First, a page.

In Wrecked, a new young adult novel about a frat party gone wrong, author Maria Padian provides a unique third-party perspective on campus sexual assault that never seems trivial or preachy.
In recent years, the epidemic rates of sexual assault on college campuses has finally become front-page news. Thanks to projects like The Hunting Ground, Know Your IX, and hundreds of student-led actions nationwide, college administrations are starting to reform they ways they deal with sexual assault on campus. Wrecked slides perfectly into this discussion, providing a vehicle for the conversation to take place. Wrecked is marketed as a young adult book aimed at high school readers—the characters are 18 and 19 and are experiencing freedom for the first time.
Wrecked isn’t just a book about a sexual assault. It’s a book that asks us to change the way we define the truth in sexual assault cases. It’s a very real scenario seen through the eyes of two people affected by the case, but not directly involved in it: Hayley and Richard, two students at the fictional MacCallum College. Wrecked begins the morning after a frat party at the campus party house. When Haley’s roommate, Jenny, says Jordan, another student at the party, raped her, Haley and Richard are pushed to the opposing sides of the investigation as their friends are taken through the process of a campus inquiry.
Although it does talk about the assault, the way the book is structured means there isn’t a graphic scene depicting the events. The book alternates points of view with shorter vignettes that detail “what really happened” the night of the party. Though they provide context, they don’t really provide the truth. As the vignettes progress and the story unfolds, the reader is left wondering what really happened.
Through her two narrators, Padian provides an opportunity for dialogue between not only different genders but also two people who weren’t present at the party who can’t provide positive or negative perspectives on what happened that night. In a budding relationship themselves, Haley and Richard are divided by these events once Haley realizes Richard is Jordan’s housemate.
When Haley and Richard go apple picking, they get caught in a familiar discussion. Richard wonders why Jenny didn’t rush out and report the assault the morning after it happened. Meanwhile, Haley defends her roommate and tries to get Richard to understand the effect the attack had on Jenny, saying: “But Richard, you don’t know Jenny. Something bad happened to her. She was okay and now she’s... wrecked. People don’t act like that unless something awful happened to them.”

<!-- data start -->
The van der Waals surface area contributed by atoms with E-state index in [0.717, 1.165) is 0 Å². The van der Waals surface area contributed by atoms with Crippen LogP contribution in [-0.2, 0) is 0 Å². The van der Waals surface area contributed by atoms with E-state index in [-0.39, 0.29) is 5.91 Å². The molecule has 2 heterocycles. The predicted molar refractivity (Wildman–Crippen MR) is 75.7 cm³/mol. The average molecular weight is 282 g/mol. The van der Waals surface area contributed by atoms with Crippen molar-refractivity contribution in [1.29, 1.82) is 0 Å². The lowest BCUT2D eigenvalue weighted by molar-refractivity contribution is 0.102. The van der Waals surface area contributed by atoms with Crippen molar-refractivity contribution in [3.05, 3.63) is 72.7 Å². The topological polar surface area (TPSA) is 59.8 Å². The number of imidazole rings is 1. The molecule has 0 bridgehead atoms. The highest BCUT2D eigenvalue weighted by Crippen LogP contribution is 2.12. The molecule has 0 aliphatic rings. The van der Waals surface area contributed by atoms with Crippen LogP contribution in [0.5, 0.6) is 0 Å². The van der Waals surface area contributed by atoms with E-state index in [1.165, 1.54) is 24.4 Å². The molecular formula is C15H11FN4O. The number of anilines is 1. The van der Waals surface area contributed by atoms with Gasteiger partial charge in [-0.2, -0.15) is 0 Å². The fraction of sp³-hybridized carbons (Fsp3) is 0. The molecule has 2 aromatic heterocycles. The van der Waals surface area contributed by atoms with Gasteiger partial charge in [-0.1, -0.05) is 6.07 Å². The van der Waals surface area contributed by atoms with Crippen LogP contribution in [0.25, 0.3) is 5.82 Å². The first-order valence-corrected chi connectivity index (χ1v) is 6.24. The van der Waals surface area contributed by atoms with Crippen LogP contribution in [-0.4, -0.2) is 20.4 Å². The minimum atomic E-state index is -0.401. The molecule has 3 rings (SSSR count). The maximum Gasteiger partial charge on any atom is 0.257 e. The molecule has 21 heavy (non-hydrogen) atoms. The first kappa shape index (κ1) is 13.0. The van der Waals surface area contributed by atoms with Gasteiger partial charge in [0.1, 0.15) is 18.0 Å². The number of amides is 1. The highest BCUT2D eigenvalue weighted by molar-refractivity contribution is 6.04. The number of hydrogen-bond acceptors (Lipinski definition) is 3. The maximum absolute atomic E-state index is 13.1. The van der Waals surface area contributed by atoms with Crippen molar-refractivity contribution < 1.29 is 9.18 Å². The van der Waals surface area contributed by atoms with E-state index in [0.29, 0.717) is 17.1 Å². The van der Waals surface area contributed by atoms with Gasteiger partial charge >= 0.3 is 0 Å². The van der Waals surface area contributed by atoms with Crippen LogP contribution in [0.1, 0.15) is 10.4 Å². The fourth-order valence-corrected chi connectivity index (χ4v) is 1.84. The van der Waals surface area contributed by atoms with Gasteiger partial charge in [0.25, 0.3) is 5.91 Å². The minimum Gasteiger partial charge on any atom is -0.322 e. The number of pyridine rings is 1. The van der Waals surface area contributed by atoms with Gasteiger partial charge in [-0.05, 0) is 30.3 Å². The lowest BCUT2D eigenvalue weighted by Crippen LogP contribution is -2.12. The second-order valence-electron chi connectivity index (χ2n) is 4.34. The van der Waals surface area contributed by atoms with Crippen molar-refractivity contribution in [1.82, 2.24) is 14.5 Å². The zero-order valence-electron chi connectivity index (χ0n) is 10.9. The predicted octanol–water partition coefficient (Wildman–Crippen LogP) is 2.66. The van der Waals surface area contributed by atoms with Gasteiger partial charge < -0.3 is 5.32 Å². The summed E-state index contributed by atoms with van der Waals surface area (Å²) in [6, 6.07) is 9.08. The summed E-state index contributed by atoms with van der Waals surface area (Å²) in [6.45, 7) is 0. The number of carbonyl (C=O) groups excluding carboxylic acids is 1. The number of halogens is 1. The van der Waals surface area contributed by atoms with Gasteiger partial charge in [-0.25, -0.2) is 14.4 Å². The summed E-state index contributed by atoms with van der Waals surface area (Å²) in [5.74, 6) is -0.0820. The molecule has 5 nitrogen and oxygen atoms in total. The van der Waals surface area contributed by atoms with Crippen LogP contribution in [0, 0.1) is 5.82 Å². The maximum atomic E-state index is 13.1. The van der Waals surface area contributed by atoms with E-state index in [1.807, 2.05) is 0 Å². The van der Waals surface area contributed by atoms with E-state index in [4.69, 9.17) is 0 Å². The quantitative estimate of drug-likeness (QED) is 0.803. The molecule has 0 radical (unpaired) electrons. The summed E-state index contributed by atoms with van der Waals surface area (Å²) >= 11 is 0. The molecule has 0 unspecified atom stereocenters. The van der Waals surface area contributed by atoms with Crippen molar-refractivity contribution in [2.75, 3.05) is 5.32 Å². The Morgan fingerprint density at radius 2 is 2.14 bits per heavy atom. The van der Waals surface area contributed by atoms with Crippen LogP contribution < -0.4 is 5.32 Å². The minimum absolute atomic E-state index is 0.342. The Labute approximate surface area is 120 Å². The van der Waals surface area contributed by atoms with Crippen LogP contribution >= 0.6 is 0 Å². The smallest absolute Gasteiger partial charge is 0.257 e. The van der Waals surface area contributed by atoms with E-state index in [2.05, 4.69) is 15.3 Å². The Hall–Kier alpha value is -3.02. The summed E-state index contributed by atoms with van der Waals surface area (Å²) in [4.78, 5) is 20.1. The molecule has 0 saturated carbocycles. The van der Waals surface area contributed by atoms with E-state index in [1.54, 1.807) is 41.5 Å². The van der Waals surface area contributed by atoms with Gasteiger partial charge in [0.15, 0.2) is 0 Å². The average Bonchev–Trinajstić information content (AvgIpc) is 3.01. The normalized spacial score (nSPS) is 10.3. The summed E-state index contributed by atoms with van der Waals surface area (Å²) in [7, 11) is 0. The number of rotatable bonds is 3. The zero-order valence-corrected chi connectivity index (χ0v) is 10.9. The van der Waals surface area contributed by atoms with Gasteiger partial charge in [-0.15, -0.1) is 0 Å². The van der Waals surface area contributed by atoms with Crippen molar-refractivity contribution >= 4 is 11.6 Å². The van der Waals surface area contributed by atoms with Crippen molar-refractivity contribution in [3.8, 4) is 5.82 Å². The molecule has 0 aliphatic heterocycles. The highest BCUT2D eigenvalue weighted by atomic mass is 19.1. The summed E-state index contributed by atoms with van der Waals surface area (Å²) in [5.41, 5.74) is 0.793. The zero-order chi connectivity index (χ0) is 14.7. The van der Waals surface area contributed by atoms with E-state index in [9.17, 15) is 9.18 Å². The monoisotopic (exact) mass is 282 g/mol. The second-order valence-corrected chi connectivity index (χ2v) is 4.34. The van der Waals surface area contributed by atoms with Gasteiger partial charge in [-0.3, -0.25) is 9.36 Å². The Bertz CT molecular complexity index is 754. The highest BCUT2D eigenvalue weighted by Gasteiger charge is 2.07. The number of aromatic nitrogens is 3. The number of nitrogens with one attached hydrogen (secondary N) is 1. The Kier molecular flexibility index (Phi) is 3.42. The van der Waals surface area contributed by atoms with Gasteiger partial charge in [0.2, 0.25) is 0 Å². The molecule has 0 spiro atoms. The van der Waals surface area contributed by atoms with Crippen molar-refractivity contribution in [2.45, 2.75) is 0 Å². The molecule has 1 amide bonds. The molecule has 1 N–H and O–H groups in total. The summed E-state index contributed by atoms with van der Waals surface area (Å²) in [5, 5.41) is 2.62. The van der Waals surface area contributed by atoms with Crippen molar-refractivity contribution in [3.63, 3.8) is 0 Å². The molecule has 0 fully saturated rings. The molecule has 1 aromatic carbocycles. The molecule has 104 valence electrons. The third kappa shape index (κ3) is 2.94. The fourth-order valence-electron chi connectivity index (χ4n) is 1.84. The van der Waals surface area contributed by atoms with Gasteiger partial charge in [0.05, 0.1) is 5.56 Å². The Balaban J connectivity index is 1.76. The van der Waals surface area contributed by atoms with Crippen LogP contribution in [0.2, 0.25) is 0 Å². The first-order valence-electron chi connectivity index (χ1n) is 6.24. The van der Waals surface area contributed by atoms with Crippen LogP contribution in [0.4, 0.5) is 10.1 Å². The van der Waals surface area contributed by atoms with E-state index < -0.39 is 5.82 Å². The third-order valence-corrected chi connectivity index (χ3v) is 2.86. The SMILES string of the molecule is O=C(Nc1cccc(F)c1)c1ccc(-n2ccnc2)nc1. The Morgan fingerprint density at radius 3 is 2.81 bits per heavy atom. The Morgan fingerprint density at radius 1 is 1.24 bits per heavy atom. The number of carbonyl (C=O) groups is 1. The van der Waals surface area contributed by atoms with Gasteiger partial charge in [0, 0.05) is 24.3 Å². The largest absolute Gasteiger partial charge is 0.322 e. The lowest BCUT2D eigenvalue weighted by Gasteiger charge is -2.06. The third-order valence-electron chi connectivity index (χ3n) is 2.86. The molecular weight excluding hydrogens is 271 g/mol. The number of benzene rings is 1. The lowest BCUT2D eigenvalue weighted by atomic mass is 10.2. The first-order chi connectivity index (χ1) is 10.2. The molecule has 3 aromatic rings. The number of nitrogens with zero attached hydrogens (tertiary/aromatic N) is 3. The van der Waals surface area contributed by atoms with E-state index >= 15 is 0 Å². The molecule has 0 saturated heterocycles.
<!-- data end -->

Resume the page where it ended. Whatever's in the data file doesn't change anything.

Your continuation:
Padian’s novel fits perfectly into the current cultural landscape and tackles a campus social scene in a very realistic way. Just like in many real-life rape cases, we never get to see what actually happened at the party. Instead, we have to sift through the wreckage of that night along with the characters. Wrecked doesn’t attempt to dissect the truth. Instead, it shines a hot spotlight on the process of campus inquiry as well as how a college student deals with and copes with assault in general—something no student should have to do to get an education. We don’t see what goes through Jenny’s head, but through her roommate and some conversations, we see how she appears to be coping.
If this book were an episode of Law & Order: Special Victims Unit, the victim would go to the police, Olivia Benson would rain fury down upon the aggressor, and the rapist would go to jail. But Wrecked isn’t a cut-and-dry episode of SVU. Police aren’t a factor in this case, and although both sides consult lawyers, they don’t talk about the case in terms of prison sentences. The goal here is to seek a private version of justice, a MacCallum version of justice.
Jenny decides not to go to the police, and since the police aren’t involved, the book focuses solely on how the campus deals with these accusations, and it isn’t pretty. From the beginning, Jordan and his lawyer talk about saving him from ending up with a judgement on his record, something that wouldn’t just follow him to any school he transferred to, but would also leave a record regarding the assault at MacCallum.
It’s hard to walk away from Wrecked with a sense of finality because this isn’t a situation where anyone is going to find peace. It is a story of this case and how it proceeds through a college through the eyes students, and the plot that ensues isn’t about a mystery or a conspiracy, but the characters involved.
What you can walk away with is a deftly laid out lesson on sexual consent. When the college investigates Jenny’s claims, a large portion of the discussion is about consent. In this story, consent is clouded by a fog of alcohol and imperfect memory, but underneath the investigation and the MacCallum gossip machine, Padian constructs a thorough conversation about consent. As readers, we are supposed to arrive at our own thoughts and use this fictional case to open the dialogue about sexual assault on college campuses, so young readers can walk away from this book with a thorough understanding of the necessity of sexual consent.